HARLEQUIN COAT COLOR GENETICS
by Neil O'Sullivan, Ph.D.
Author of Harlequin colour in the Great Dane dog (1989 Genetica) and Chair of the GDCA Color Research Committee. This document constructed using the handout given to participants in a lecture of the same name at the 2000 GDCA Great Dane National Specialty. Please see also Jane Chopson's report on INHERITANCE OF GREAT DANE COAT COLOR for a more detailed explanation. This theory called by some Harl-factoring, would more formally be referred to as the Sponnenberg Hypothesis (first published in 1985).
In this discussion the following major & minor coat color genes are relevant:
A series: A^s=black pigment & a^y=fawn pigment.
H series: H=harlequin & h=non-harl. HH is always lethal to the embryo.
M series: M=merle & m=non-merle. MM is a semi-lethal & ~50% die, many surviving are defective.
S series: S=solid pattern & s^i=mantle pattern. (Blacks/Mantles are treated as one category.)
T series: T=dominant ticking & t=non-ticking.
Tw series: Tw=normal harl/merle pattern & tw=merliquin pattern.
For the purposes of this discussion fawn, blue, brindle & the piebald as a seperate phenomenon are ignored.
HARLEQUIN: A^sA^s Hh Mm
MERLE: A^sA^s hh Mm
WHITE: A^sA^s Hh MM (harl-factored) or A^sA^s hh MM (note "whites" can be up to 10% pigmented)
BLACK(MANTLE): A^sA^s HH mm (lethal) or A^sA^s Hh (harl-factored) or MmA^sA^s hh mm
HarlxHarl: of the 16 possible combination four (25%) are HH lethals, leaving one with 33.3% Harlequin, 25% Black-Mantle, 16.6% merle & 25% white expected. Note that these MM whites are semi-lethal so that one usually sees less than the expected ratio actually born live. So this gives potentially 7/12 show-marks (58.3%).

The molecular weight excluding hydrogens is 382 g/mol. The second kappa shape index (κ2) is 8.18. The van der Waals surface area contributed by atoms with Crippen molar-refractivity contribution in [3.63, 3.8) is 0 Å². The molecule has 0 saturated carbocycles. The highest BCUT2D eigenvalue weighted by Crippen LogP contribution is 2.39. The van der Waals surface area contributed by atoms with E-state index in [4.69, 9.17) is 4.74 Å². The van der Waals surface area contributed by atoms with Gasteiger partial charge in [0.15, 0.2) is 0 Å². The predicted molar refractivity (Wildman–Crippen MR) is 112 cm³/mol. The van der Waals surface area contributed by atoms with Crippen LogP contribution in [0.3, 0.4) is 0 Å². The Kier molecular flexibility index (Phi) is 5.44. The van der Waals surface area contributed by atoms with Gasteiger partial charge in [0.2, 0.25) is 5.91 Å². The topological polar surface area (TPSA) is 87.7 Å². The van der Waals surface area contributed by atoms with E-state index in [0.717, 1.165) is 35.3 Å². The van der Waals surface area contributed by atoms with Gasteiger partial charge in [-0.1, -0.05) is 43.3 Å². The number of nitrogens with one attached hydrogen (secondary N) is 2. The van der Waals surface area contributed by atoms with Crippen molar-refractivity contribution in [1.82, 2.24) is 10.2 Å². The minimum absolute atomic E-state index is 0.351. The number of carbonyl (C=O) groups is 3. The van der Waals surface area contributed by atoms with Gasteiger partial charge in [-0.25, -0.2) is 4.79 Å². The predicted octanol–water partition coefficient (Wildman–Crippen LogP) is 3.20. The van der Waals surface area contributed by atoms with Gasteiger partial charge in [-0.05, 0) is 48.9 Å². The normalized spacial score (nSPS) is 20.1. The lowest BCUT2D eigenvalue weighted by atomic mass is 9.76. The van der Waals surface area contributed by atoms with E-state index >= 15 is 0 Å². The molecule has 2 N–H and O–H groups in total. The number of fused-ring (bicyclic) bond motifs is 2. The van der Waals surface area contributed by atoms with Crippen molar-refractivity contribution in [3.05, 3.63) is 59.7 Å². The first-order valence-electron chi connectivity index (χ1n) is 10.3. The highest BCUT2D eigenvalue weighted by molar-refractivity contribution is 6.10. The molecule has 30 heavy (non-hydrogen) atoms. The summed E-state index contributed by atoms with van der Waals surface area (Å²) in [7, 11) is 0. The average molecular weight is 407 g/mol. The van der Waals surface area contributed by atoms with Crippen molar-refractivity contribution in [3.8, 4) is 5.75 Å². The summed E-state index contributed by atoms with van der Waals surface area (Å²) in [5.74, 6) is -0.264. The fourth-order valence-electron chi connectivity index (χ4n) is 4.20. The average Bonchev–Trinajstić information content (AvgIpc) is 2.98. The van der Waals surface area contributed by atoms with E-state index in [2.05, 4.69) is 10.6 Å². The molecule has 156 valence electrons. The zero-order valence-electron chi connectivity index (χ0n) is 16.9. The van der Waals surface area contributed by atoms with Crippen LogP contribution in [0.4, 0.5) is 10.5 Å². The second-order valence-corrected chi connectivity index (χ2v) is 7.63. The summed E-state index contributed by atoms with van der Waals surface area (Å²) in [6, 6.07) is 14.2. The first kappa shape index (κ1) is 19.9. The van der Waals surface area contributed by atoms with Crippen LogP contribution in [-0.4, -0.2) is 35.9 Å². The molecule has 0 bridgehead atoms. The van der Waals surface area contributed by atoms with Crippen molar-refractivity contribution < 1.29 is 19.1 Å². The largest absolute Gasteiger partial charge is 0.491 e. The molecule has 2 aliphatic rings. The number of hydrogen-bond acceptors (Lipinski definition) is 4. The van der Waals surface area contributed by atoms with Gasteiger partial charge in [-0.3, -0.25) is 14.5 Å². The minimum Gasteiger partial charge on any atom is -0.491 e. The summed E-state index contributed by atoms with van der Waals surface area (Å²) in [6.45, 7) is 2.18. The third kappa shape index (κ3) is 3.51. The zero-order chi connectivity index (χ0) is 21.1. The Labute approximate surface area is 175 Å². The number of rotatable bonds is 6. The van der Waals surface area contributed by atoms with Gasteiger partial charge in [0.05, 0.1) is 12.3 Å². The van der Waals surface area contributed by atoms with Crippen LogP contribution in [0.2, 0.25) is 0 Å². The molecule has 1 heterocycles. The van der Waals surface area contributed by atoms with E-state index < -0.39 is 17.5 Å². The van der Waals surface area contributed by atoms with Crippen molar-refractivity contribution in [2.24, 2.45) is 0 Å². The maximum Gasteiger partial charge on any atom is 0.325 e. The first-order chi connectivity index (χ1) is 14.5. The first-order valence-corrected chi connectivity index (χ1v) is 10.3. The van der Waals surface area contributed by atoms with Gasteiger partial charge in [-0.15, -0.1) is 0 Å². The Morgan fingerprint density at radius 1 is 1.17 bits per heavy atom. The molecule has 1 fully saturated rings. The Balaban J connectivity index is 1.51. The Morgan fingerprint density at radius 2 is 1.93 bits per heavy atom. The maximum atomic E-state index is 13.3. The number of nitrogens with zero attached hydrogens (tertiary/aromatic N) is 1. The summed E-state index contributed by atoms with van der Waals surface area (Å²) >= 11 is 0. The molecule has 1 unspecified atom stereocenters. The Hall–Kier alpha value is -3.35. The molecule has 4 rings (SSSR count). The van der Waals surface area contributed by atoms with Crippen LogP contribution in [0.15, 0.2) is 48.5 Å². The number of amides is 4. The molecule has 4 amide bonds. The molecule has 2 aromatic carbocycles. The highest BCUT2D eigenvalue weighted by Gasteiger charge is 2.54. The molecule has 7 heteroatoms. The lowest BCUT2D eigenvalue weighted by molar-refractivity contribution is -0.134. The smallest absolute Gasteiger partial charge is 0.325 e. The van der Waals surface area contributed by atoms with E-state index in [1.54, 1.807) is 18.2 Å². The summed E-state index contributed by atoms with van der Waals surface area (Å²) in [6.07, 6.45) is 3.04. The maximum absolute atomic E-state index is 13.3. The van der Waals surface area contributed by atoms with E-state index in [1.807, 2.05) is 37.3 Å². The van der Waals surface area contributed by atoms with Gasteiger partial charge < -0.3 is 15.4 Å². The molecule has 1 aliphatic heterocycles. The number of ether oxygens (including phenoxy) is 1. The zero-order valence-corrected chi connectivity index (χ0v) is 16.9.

HarlxMerle: of the 8 possible combinations two (35%) are semi-lethal whites, with 25% each expected of Harlequin, merle, white, and Black-Mantle. Note this is a lower rate of show-marks (maximum 50% possible) than what is expected from a harl to harl breeding as merles do NOT carry the harl-factor so cannot contribute to the production of Harlequin offspring.
HarlxBlack-Mantle: there are two different kinds of Black-Mantle dogs--those who are harl-factored and those who are not (& you cannot be sure if a Black-Mantle is harl-factored until you breed him). If a harl-factored Black-Mantle is used, expect 50% Black-Mantle, 33.3% Harlequin and 16.6% merle (or two harls for each merle produced). If a non harl-factored Black-Mantle is used, then the ratio of harls-to-merles is one-to-one. Black-Mantles remain 50% of the litter with 25% each Harlequin/merle expected. So in this case you can expect from 75% or more of the litter to be potentially show-marked.
HarlxWhite: again there are two possible kinds of whites: harl-factored whites and non-harl-factored whites. If the white used is harl-factored then expect 50% white with 2 Harlequins for every merle. If the white used is not harl-factored expect 50% white with the other half of the litter split evenly between harls and merles. And recall that some whites will die and others will have eye-ear, etc. defects as this is a semi-lethal gene combination. About 3/4 of this litter is disqualifying in color with about 1/2 of them carrying a semi-lethal gene combination.